#FISA Drawing attention Friday filing Flynn case @CBSNews told important for days ahead. AG Barr directed Missouri US Attorney to review FBI personnel “communications and notes,” in part, to determine whether key evidence withheld. Docs under seal but may change. @ClareHymes22 pic.twitter.com/Kn76OP2BnI
— Catherine Herridge (@CBS_Herridge) April 26, 2020
The Federalist reported on Friday that FBI general counsel Dana Boente was behind the effort to block the release of the exonerating Brady Material. A source with “direct knowledge of the situation” meanwhile told the Daily Caller that Boente was acting in coordination with the Trump-appointed Wray.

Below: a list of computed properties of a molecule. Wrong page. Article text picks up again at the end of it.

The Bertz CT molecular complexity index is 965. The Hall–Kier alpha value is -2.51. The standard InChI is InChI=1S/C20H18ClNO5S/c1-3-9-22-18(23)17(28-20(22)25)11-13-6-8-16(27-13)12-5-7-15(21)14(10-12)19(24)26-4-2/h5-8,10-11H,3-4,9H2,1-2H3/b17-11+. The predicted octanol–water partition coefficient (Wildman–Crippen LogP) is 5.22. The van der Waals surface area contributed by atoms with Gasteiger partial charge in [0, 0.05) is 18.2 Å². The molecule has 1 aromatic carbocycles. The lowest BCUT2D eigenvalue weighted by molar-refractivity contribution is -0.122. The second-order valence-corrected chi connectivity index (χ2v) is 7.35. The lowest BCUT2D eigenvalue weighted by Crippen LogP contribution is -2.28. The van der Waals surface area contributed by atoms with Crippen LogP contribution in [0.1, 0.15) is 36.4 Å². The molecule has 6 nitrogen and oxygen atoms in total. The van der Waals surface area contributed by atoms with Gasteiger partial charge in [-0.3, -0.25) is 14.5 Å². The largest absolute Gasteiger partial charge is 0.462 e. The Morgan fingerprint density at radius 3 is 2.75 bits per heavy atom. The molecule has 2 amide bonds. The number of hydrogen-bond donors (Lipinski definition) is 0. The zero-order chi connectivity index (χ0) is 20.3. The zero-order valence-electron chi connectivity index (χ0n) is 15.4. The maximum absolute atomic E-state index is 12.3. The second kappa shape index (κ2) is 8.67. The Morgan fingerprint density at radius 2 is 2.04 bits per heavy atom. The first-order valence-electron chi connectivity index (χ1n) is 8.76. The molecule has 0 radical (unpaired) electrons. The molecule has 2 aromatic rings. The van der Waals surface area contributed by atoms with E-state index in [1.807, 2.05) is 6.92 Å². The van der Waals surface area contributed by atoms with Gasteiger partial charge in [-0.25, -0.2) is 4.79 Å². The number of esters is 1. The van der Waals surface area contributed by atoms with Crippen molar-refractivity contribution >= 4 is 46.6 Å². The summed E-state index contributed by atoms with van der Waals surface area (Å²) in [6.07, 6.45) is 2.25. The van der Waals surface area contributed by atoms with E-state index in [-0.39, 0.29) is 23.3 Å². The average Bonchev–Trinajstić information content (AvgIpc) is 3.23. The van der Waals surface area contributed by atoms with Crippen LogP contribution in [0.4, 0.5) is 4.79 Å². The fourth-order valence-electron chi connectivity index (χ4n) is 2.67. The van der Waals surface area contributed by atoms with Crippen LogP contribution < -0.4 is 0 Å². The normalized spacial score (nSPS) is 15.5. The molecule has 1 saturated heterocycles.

The Justice Department flatly rejected that claim in a statement Friday night:
“The assertion that Director Wray pushed to withhold exculpatory evidence in the Michael Flynn case is 100% false,” DOJ Spokeswoman Kerri Kupec said in a statement. “To the contrary, the Director has been nothing but cooperative throughout this process.”
U.S. District Court Judge Emmet Sullivan has ordered the Department of Justice to respond to the motion to dismiss by May 11.
UPDATE APRIL 27: Judge Sullivan orders DOJ to respond to the motion to dismiss by May 11, Flynn to respond to that by May 18 pic.twitter.com/UZspW9Q5WK
— Undercover Huber (@JohnWHuber) April 27, 2020
Sullivan also set a May 4 deadline for the DOJ to respond to a sealed motion from Flynn’s legal team. Flynn has been given until May 6 to respond to the DOJ’s reply.
UPDATE 2: Sullivan also sets deadline of *May 4* for DOJ to respond to a sealed motion of Flynn’s team, with a further reply to the DOJ’s reply due from Flynn by May 6
— Undercover Huber (@JohnWHuber) April 27, 2020